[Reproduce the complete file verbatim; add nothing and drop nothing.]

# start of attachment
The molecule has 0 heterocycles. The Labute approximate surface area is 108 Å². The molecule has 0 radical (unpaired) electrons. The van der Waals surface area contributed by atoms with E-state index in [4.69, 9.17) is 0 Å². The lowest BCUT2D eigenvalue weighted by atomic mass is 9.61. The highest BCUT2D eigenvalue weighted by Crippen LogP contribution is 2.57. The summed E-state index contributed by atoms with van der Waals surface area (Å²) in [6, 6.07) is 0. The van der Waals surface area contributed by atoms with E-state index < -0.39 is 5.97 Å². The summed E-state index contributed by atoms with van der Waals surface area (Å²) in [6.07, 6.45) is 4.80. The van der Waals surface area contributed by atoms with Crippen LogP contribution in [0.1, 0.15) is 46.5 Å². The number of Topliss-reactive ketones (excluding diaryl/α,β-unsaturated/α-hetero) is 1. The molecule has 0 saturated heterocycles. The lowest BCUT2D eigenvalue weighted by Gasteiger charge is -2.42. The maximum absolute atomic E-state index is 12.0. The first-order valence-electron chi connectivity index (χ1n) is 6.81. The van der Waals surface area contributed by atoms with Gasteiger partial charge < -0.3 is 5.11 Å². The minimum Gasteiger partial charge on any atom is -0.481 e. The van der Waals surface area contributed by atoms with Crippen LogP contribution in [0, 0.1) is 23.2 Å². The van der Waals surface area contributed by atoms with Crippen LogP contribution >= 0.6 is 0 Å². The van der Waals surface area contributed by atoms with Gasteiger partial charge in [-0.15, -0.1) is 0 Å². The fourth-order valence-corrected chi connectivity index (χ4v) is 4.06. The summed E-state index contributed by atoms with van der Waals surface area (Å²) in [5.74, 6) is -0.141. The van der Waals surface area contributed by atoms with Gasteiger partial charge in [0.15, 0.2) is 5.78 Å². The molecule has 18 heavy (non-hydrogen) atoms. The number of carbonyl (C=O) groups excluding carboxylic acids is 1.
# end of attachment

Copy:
The molecule has 0 heterocycles. The Labute approximate surface area is 108 Å². The molecule has 0 radical (unpaired) electrons. The van der Waals surface area contributed by atoms with E-state index in [4.69, 9.17) is 0 Å². The lowest BCUT2D eigenvalue weighted by atomic mass is 9.61. The highest BCUT2D eigenvalue weighted by Crippen LogP contribution is 2.57. The summed E-state index contributed by atoms with van der Waals surface area (Å²) in [6, 6.07) is 0. The van der Waals surface area contributed by atoms with E-state index < -0.39 is 5.97 Å². The summed E-state index contributed by atoms with van der Waals surface area (Å²) in [6.07, 6.45) is 4.80. The van der Waals surface area contributed by atoms with Crippen LogP contribution in [0.1, 0.15) is 46.5 Å². The number of Topliss-reactive ketones (excluding diaryl/α,β-unsaturated/α-hetero) is 1. The molecule has 0 saturated heterocycles. The lowest BCUT2D eigenvalue weighted by Gasteiger charge is -2.42. The maximum absolute atomic E-state index is 12.0. The first-order valence-electron chi connectivity index (χ1n) is 6.81. The van der Waals surface area contributed by atoms with Gasteiger partial charge < -0.3 is 5.11 Å². The minimum Gasteiger partial charge on any atom is -0.481 e. The van der Waals surface area contributed by atoms with Crippen LogP contribution in [0, 0.1) is 23.2 Å². The van der Waals surface area contributed by atoms with Crippen LogP contribution >= 0.6 is 0 Å². The van der Waals surface area contributed by atoms with Gasteiger partial charge in [-0.15, -0.1) is 0 Å². The fourth-order valence-corrected chi connectivity index (χ4v) is 4.06. The summed E-state index contributed by atoms with van der Waals surface area (Å²) in [5.74, 6) is -0.141. The van der Waals surface area contributed by atoms with Gasteiger partial charge in [0.15, 0.2) is 5.78 Å². The molecule has 18 heavy (non-hydrogen) atoms. The number of carbonyl (C=O) groups excluding carboxylic acids is 1.